69. Petition of the same to the Court of Star Chamber. Has continued a prisoner these four years, and by his miserable restraint his estate is ruined, his children undone, and his distressed wife and himself both taken dangerously sick, she for sorrow at his absence, and himself for want of fresh air and exercise. Prays leave to go to his own house in town, giving bond to render his body to the Fleet again so soon as he shall recover his health, or the Lords shall think fit. [½ p.] Annexed,
69. i. Certificate of Alexander Leighton, M.D., that Thomas Lunsford is sick of a putrid fever, and to enter on a course of physic in that close and corrupt air is almost as dangerous as the disease itself. [2/3 p.]
70. Petition of the same to the Council. Has, these many weeks, been very sickly, and of late grievously tormented with the mortal disease of the stone in the kidneys, all which is occasioned by his strait imprisonment, as has formerly appeared by his doctor's certificate. Prays for liberty to recover his health by physic, fresh air, and exercise. [2/3 p.]
71. Petition of Edward Manestie, M.A., chaplain to the late Bishop Lindsell, of Hereford, and of Thomas Bird, M.A., clerk, lately the King's servant in the Isle of Rhé, and then corrector of the King's printing house in Blackfriars, to the King. It is too frequent a thing to vitiate copies of books after they come from the licenser, and schismatical additions have been inserted to the disquiet of both state and church. Besides which, divers books unlicensed are continually divulged. Petitioners have found out a means whereby state and church may be secured from such inconveniences, viz., that books allowed shall not be corrupted; before examination, books shall not be divulged; libellous and illiterate books may be suppressed; faults of printing be amended; and if future ages think fit to reprint, one uncorrupted copy shall certainly be to be had. Prays reference for consideration to Archbishop Laud and Bishop Curle of Winchester. [1 p.]
72. Paper in explanation of the proposal contained in the preceding petition, corrected by Sir John Lambe, by whom it has been endorsed "Project for an Office to view Printed Books." [1 p.]
73. Petition of Darkus [Dorcas] Mott, wife of Robert Mott, of the parish of St. Mary Matfelon, Whitechapel, to Sir John Lambe, Dean of the Arches. Petitioner in July last was served with process out of the Court of Arches, to appear in Bow Church, to answer Ellinor Garrison in a cause of defamation. Petitioner was well able to prove what she had spoken against Ellinor Garrison, and retained Mr. Pearce as her proctor, but he did not perform the trust reposed in him, whereby petitioner's adversary has examined her witnesses, and petitioner's witnesses have not been examined, and so the cause is to proceed to a hearing. Prays that sentence may be suspended until petitioner's witnesses be examined. [¾ p.]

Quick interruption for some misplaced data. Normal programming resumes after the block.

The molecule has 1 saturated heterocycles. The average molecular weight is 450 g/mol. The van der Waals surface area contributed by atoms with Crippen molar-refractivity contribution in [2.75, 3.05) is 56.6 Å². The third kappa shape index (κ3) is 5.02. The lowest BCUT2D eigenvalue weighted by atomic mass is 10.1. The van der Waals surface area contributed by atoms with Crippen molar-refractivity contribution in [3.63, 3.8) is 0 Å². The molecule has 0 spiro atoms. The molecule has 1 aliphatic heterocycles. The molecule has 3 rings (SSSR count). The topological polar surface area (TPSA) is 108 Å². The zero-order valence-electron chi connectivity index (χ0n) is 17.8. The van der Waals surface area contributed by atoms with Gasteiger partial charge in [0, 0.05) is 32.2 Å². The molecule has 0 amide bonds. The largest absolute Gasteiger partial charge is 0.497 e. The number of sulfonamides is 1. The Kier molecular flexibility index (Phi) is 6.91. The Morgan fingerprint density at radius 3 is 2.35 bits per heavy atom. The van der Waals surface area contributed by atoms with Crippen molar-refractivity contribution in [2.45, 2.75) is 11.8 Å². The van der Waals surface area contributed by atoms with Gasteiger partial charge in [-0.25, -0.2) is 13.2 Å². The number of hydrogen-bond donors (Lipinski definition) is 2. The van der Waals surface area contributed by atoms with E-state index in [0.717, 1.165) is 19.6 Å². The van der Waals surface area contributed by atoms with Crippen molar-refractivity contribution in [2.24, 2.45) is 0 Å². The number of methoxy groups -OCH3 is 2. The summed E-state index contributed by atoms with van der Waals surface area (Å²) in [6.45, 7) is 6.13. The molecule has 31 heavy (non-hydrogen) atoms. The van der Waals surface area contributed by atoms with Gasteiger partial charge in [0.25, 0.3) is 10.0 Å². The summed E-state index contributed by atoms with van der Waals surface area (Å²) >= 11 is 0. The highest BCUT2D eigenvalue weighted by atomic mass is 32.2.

74. Petition of Robert Multon to the Council. At the importunity of George Bing of Kent, petitioner entered into many bonds as surety on his behalf. Bing being "cast in his fortunes," endeavours to satisfy his creditors by sale of his lands, but petitioner in the meantime is daily threatened with arrests. Prays a recommendation to his Majesty for a protection for two years, in which time the creditors may be satisfied. [¾ p.]
75. Petition of Peter Newton, the King's servant, to the King. Thomas Isaack being called to account by Lord Treasurer Portland for rents received by him on wine licences in Devon and Cornwall, amounting to 2,300l., has paid 1,500l. into the Exchequer pretending for that sum to have compounded for the whole charge. Petitioner prays a grant of such sum as he shall discover to be due from Isaack. [1 p.]
76. Petition of William Nead, archer, to the same. The King approved the use of the bow with the pike, and authorized petitioner to teach the same, and published a proclamation to command the general use thereof. Petitioner thereupon laid out his whole estate of 600l., and is much indebted by furnishing himself with ammunition pertinent, but, by the evil example of the City of London, this service is now wholly neglected, and the King's proclamation contemned. Prays a command to the Lord Mayor that those of the trainbands fit to exercise arms may forthwith furnish themselves with such ammunition so that petitioner may sell those he has provided, and that delinquents who refuse may be proceeded against. [¾ p.]